Fred Zinnemann isn’t a name that immediately springs to mind when thinking about film noir directors, and Act of Violence is his one and only stab at dark cinema. Nevertheless, it’s a remarkably strong effort where the visuals are every bit as striking as the script. There’s a very noticeable contrast between the bright and airy world we see Enley occupying at first and the shadow drenched urban wasteland he moves towards in his attempts to evade Parkson. Zinnemann and his cameraman, Robert Surtees, project some marvelous images, often featuring a panicked Enley stumbling blindly through the underbelly of LA by night – an anonymous, pitiful figure dwarfed and made insignificant by the city’s architecture. They also manage to transform Enley’s home, which initially comes across as a kind of post-war idyll, into a murky and threatening place, reminiscent in its dark confinement of the prison camp where all his troubles began.
I mentioned the clever casting at the beginning and I feel that plays a major role in making the film a success. The two leads dominate the whole thing and their deceptively typical roles add greatly to the unexpected and unpredictable feel of the film. Van Heflin always had that stolid, comforting quality about him, possessing the look, manner and speech of a guy you could depend on. That aspect is certainly played up in the early stages, and the realization that this man isn’t quite as wholesome as we thought comes as a bit of a shock. With Heflin you tend to expect strength and inner resolve to be to the fore. He has that of course but, as the story progresses, the focus shifts to his weakness and frailty. Somehow, the desperation of Enley is made more credible by the fact it’s Heflin we’re watching. Increasingly, I’ve come to believe Robert Ryan was one of the greatest actors of his generation. This man was capable of convincingly playing a wide range of characters in just about every conceivable genre. Film noir was good to him though and the complex roles he was handed brought out his strengths. Parkson, the limping and obsessive veteran, offered plenty of scope for the intensity and suppressed rage he had a knack for. In the hands of someone less capable or lacking in subtlety the character simply would not work. Once again, first impressions should not be trusted as the menacing bogeyman figure at the start is fleshed out and transformed by the end.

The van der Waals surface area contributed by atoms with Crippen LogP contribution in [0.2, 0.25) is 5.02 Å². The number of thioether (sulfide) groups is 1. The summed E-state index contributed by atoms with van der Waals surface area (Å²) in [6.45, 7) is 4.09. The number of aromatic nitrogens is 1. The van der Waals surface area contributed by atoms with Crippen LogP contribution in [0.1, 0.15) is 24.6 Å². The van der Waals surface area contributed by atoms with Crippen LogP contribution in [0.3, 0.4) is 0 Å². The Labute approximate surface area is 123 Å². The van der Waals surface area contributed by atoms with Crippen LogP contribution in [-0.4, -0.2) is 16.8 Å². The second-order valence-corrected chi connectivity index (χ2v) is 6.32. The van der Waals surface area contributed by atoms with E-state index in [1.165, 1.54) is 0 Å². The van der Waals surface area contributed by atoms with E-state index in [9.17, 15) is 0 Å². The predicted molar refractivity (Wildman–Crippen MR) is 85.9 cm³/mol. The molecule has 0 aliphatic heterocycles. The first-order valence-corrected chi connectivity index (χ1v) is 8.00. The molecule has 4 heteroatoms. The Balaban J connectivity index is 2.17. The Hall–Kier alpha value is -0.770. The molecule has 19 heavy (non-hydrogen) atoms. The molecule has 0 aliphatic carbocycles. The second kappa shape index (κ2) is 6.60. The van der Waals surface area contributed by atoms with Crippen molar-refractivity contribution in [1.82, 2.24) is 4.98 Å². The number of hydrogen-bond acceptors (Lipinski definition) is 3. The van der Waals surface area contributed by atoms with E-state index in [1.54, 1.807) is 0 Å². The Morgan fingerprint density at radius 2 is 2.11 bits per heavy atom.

The supporting roles are filled most notably by three fine actresses: Janet Leigh, Mary Astor and Phyllis Thaxter. In her one of her earliest roles, Janet Leigh impresses as the young bride who sees her illusions about the war hero she thought she’d married shattered. Phyllis Thaxter plays Ryan’s neglected girl, a loyal rock-like figure intent on saving her man from his own self-destructiveness. And finally, there’s Mary Astor. Once the arch siren of The Maltese Falcon, Astor gives a memorable turn as the jaded and weary prostitute who offers comfort to the disoriented and confused Enley in LA. These three women provide a stable core to the movie, their constancy contrasting nicely with the fluidity of their male counterparts.
Act of Violence is available on DVD as part of the Warner Film Noir Vol 4 set. The film is paired on one of the discs with John Sturges’ Mystery Street. It’s been transferred well with no noticeable damage and good contrast levels to show off Surtees’ photography. The extras consist of a commentary track by Drew Casper and a short featurette on the movie. As far as I’m concerned, Act of Violence has a lot going for it. The central themes are ones I’m always drawn to and I feel they’re intelligently presented here. What’s more the cast is exceptionally fine with good performances delivered by everyone involved. All told, we’re looking at a strong film noir that develops in an unexpected fashion, but one which is also very satisfying.
BTW, I just noticed that this is my 300th post, another little milestone passed.